Saturday , March 2 2024

Thang Tran Phenh painter’s works fetch 1.5 mln euro under French hammer

Thang Tran Phenh’s paintings “Choi Bai” (The Card Game) and “Xem Boi” (The Wizard) were sold for 780,000 euro ($773,700) and 715,000 euro, respectively, at a Tuesday auction by Lynda Trouve.

The paintings were offered during the “Indochina -Chapter 14” session in Paris, broadcast live on the company’s website.

French auction house Lynda Trouve had predicted an initial price range of 30,000-50,000 euro for each painting.

Surcharges have been added to mentioned prices.

Collector Pham Hoang Viet, who tuned in online, said after much back-and-forth between two collectors, “The Card Game” went under the hammer for a total of 600,000 euro (excluding surcharges).

“Both these paintings are quite large and look stunning on silk. Phenh frequently depicts traditional Vietnamese activities like playing the Tam Cuc card game and fortune-telling in his work. His large-scale silk paintings are even rarer.

“Back in 2000, Hong Kong auction house Sotheby’s auctioned off one of his silk paintings. The cost of paintings has increased since then as a result of this factor,” he said.

The Card Game by Thang Tran Phenh. Photo courtesy of Lynda Trouvé

‘The Card Game” by Thang Tran Phenh. Photo courtesy of Lynda Trouve

Art researcher Ngo Kim Khoi said this is the highest bidding that Phenh’s paintings have ever fetched.

“The piece obtained a premium price since it was introduced at the prestigious Paris Colonial Exhibition, and Phenh’s silk paintings are extremely rare,” Khoi explained.

“The Card Game” created between 1931-1932, depicts two men and three women dressed in traditional attire engaged in a game of cards.

The artist’s signature, seal, and two lines of ancient writing can be seen in the top left corner of the painting.

Scholar Chau Hai Duong translated these lines as follows: “On a leisurely spring day playing cards / Whoever wins or loses, don’t laugh.”

“The Wizard” emerged around the same time. It shows three figures seated around a platform with a plate and three incense sticks. A male fortune teller in the middle is holding up a porcelain plate while the two women are watching him carrying out his practice.

The ancient characters in the top left corner of the image read: “Women seek fate / fortune-teller making predictions.”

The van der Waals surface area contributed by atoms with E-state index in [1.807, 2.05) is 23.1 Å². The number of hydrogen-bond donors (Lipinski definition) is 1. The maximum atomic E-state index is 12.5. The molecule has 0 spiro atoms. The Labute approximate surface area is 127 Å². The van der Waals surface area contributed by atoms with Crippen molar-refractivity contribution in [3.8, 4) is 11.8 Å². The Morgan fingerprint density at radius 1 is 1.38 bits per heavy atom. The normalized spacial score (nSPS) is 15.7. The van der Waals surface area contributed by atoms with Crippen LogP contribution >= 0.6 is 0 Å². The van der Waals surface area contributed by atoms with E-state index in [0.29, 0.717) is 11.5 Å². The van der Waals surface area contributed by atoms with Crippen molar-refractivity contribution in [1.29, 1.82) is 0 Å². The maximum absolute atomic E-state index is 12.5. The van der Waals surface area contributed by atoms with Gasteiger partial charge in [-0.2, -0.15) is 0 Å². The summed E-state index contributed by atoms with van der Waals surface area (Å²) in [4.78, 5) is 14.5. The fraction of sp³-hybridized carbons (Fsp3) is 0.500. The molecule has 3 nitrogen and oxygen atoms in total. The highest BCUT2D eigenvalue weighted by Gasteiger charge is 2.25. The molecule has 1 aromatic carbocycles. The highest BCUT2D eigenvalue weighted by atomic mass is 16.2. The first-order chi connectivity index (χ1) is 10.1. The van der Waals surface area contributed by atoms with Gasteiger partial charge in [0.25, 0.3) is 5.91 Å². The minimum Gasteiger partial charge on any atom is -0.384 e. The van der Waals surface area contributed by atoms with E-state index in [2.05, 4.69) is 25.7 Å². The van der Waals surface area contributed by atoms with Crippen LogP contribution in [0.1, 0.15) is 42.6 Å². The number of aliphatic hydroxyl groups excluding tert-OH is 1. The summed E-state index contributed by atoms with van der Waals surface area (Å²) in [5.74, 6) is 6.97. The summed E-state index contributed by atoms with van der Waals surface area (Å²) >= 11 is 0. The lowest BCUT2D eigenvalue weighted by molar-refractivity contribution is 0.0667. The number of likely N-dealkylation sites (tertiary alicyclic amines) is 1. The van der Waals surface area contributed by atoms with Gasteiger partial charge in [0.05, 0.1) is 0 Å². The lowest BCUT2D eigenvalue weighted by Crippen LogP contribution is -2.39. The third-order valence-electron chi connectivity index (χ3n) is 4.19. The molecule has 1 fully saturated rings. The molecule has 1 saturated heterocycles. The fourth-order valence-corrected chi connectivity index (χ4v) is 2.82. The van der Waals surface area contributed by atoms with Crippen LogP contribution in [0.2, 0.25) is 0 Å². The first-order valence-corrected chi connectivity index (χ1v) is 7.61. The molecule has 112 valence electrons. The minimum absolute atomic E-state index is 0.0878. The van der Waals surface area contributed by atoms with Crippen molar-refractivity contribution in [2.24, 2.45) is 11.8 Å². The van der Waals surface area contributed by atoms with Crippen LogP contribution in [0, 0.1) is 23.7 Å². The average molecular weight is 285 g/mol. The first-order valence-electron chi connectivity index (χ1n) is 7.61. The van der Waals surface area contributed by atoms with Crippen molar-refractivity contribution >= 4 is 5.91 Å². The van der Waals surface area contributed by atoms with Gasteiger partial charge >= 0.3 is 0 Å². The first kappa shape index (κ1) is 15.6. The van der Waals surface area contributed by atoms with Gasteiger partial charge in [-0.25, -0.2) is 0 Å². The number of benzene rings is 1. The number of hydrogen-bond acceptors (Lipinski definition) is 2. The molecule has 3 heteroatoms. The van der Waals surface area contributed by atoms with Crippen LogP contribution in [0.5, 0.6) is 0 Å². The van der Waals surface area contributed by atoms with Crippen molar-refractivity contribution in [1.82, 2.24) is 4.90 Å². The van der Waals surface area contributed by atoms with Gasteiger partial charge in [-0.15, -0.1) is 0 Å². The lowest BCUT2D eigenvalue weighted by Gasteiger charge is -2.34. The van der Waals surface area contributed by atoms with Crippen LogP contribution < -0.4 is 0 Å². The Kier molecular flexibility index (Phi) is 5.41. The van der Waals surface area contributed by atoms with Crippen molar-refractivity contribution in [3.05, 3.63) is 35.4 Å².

The auction house claims that the two silk paintings belonged to Leopold de Stabenrath, a press correspondent in Hanoi from 1975 to 1997.

The Wizard by Thang Tran Phenh. Photo courtesy of Lynda Trouve

“The Wizard” by Thang Tran Phenh. Photo courtesy of Lynda Trouve

Damage from moisture and time have all contributed to a little mold developing in the artworks.

The auction house first attributed it to another late painter, Tran Binh Loc, because of the ideograms “Tran Binh” in Sino-Vietnamese signed in the bottom left corner.

They later credited Phenh after learning it was his pen name.

Before the auction, Khoi revealed that he assisted Sebastien, a representative of Lynda Trouve, in determining that the true author is Thang Tran Phenh. The auction company also updated the photo caption to reflect the correction.

Thang Tran Phenh (1895-1972) is one of the most well-known artists of the Vietnamese fine art village of the late 19th and early 20th century, along with painters Le Huy Mien and Nam Son.

From an early age, he had an aptitude for the arts. He was awarded the fine art prize by the Tien Duc Enlightenment Association in 1923.

In 1926, at the same age as fellow famous artists like To Ngoc Van and Vu Cao Dam, he was accepted into the second class of students at Indochina Fine Arts College.

Three artworks, two oil paintings and a silk painting by Phenh are currently on display at Vietnam Fine Arts Museum in Hanoi.

Many of his paintings, including “The Card Game” and “The Wizard”, were transferred to France and Italy between 1931 and 1933 to be displayed at the Paris and Rome Colonial Exhibitions.

In 1931, after completing his studies, the artist decided to focus his efforts on creating works specifically for stage performance.

He then took the troupe on a nationwide tour of Hanoi, Hai Phong, and Nam Dinh before shutting it down in 1943.

The artist joined the resistance movement against the French at the end of 1946, moving his family to Bac Giang Province so that he could work for the 10th inter-Department of Information and Propaganda.

He and his family later moved back to Hanoi in 1954.

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